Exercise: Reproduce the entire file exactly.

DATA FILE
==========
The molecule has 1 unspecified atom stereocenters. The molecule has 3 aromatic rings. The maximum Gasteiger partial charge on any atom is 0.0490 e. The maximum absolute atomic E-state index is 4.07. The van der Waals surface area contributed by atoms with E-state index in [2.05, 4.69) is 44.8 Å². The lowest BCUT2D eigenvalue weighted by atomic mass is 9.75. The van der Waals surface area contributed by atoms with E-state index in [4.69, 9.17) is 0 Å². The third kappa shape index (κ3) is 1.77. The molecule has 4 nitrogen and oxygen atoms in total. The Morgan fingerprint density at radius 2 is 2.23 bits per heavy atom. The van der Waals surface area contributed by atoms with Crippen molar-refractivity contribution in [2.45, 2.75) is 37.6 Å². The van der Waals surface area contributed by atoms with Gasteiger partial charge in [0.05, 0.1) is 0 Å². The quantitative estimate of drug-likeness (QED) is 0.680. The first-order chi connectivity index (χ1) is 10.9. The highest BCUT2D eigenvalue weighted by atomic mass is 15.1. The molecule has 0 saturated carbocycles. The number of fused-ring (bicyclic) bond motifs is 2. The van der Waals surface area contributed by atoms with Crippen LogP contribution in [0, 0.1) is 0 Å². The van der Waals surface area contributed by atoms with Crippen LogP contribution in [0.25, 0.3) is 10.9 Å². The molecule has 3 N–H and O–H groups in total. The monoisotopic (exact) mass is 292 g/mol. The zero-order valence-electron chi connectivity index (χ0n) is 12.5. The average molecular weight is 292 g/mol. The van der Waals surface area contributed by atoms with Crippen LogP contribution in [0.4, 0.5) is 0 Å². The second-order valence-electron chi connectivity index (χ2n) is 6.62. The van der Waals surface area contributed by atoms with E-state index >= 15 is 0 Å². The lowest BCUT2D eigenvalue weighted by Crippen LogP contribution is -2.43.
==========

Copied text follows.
The molecule has 1 unspecified atom stereocenters. The molecule has 3 aromatic rings. The maximum Gasteiger partial charge on any atom is 0.0490 e. The maximum absolute atomic E-state index is 4.07. The van der Waals surface area contributed by atoms with E-state index in [2.05, 4.69) is 44.8 Å². The lowest BCUT2D eigenvalue weighted by atomic mass is 9.75. The van der Waals surface area contributed by atoms with E-state index in [4.69, 9.17) is 0 Å². The third kappa shape index (κ3) is 1.77. The molecule has 4 nitrogen and oxygen atoms in total. The Morgan fingerprint density at radius 2 is 2.23 bits per heavy atom. The van der Waals surface area contributed by atoms with Crippen molar-refractivity contribution in [2.45, 2.75) is 37.6 Å². The van der Waals surface area contributed by atoms with Gasteiger partial charge in [0.05, 0.1) is 0 Å². The quantitative estimate of drug-likeness (QED) is 0.680. The first-order chi connectivity index (χ1) is 10.9. The highest BCUT2D eigenvalue weighted by atomic mass is 15.1. The molecule has 0 saturated carbocycles. The number of fused-ring (bicyclic) bond motifs is 2. The van der Waals surface area contributed by atoms with Crippen LogP contribution in [0, 0.1) is 0 Å². The van der Waals surface area contributed by atoms with Crippen LogP contribution in [0.25, 0.3) is 10.9 Å². The molecule has 3 N–H and O–H groups in total. The monoisotopic (exact) mass is 292 g/mol. The zero-order valence-electron chi connectivity index (χ0n) is 12.5. The average molecular weight is 292 g/mol. The van der Waals surface area contributed by atoms with Crippen LogP contribution in [0.4, 0.5) is 0 Å². The second-order valence-electron chi connectivity index (χ2n) is 6.62. The van der Waals surface area contributed by atoms with E-state index >= 15 is 0 Å². The lowest BCUT2D eigenvalue weighted by Crippen LogP contribution is -2.43.